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Sound over scalpel

Jan 18, 2016

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Dr. Elizabeth David, an affiliate scientist in the Odette Cancer Research Program at Sunnybrook Research Institute (SRI), describes the early results of a clinical trial examining a new nonsurgical approach to treat uterine fibroids. The technique, called magnetic resonance imaging (MRI)-guided focused ultrasound, was developed by Dr. Kullervo Hynynen, director of Physical Sciences and a world leader in focused ultrasound research.

An estimated 20% to 25% of women over age 30 have uterine fibroids, noncancerous tumours that grow on the wall of the uterus. Women with large fibroids can experience heavy bleeding, pelvic pain and bloating. The standard therapy to treat uterine fibroids is a hysterectomy to remove the uterus, which carries a risk of complications, involves a long recovery and removes a woman’s capacity to give birth.

In MRI-guided focused ultrasound, MRI is used to locate the fibroids, which are subsequently targeted by high-intensity ultrasound waves to burn away the blood vessels feeding the tumour. The technique is noninvasive, painless and has a much shorter recovery time: patients often return to their normal activities, like work, the next day. It also preserves fertility.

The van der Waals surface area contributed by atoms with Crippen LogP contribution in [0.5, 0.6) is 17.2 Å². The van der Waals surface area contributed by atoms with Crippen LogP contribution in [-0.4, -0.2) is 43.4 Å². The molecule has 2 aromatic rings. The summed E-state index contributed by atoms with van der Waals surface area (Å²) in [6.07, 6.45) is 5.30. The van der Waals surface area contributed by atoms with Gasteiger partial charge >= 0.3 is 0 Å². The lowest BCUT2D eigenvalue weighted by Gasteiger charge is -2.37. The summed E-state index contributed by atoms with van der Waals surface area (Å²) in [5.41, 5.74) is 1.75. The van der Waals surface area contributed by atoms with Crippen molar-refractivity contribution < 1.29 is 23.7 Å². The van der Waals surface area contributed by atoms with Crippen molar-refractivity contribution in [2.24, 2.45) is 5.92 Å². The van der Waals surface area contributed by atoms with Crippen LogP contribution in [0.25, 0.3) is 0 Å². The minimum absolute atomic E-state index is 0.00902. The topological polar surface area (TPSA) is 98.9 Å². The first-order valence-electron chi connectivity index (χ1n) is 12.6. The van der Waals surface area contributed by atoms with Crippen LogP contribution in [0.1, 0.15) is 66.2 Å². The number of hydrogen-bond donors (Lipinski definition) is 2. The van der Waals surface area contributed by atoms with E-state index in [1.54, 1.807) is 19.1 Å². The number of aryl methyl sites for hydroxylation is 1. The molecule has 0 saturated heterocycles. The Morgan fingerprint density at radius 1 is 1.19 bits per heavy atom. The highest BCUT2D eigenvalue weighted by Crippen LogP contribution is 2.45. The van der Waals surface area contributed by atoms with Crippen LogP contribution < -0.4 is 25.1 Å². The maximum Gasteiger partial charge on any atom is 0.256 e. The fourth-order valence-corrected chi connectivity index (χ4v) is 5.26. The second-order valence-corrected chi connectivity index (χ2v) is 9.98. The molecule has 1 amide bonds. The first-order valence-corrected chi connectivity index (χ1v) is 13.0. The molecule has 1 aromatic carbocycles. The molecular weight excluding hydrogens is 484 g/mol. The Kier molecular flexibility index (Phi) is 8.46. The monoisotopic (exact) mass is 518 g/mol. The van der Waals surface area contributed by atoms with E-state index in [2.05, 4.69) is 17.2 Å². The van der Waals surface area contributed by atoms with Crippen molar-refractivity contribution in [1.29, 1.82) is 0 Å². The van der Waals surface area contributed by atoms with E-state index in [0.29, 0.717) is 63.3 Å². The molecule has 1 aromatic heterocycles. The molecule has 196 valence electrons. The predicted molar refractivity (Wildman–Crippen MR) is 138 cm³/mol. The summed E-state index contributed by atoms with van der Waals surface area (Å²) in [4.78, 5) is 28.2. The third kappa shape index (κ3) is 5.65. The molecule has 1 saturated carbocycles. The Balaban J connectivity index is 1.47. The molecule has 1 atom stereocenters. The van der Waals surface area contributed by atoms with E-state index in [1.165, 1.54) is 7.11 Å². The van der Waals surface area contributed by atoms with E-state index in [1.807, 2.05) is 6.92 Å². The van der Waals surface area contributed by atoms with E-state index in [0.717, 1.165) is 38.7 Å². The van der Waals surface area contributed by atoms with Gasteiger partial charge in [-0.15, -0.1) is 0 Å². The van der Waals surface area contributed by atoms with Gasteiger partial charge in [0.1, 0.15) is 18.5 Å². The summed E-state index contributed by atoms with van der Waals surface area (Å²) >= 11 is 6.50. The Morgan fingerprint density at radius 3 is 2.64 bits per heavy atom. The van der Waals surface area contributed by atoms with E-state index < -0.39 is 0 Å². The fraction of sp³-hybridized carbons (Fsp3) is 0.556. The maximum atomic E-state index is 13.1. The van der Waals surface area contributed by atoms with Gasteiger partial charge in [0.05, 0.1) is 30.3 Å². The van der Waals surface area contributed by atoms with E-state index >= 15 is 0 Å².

Building on preclinical studies by Hynynen and his team, David, who is also an interventional radiologist, is leading a double-blind, randomized controlled trial to test the efficacy of MRI-guided focused ultrasound to relieve fibroid symptoms in patients. The study began in 2012 and is scheduled to be completed in 2019.

While the treatment does not eliminate fibroids completely, early results from the trial indicate that it shrinks the tumours by 20% to 50%. Further, up to 90% of women receiving the treatment report being symptom-free soon after. The technique was recently evaluated by Health Quality Ontario as being an effective and cost-saving intervention. The agency is recommending the widespread use of focused ultrasound as a noninvasive option for women with uterine fibroids who want to avoid a hysterectomy.

» Read the full story at CTV News

Dr. Elizabeth David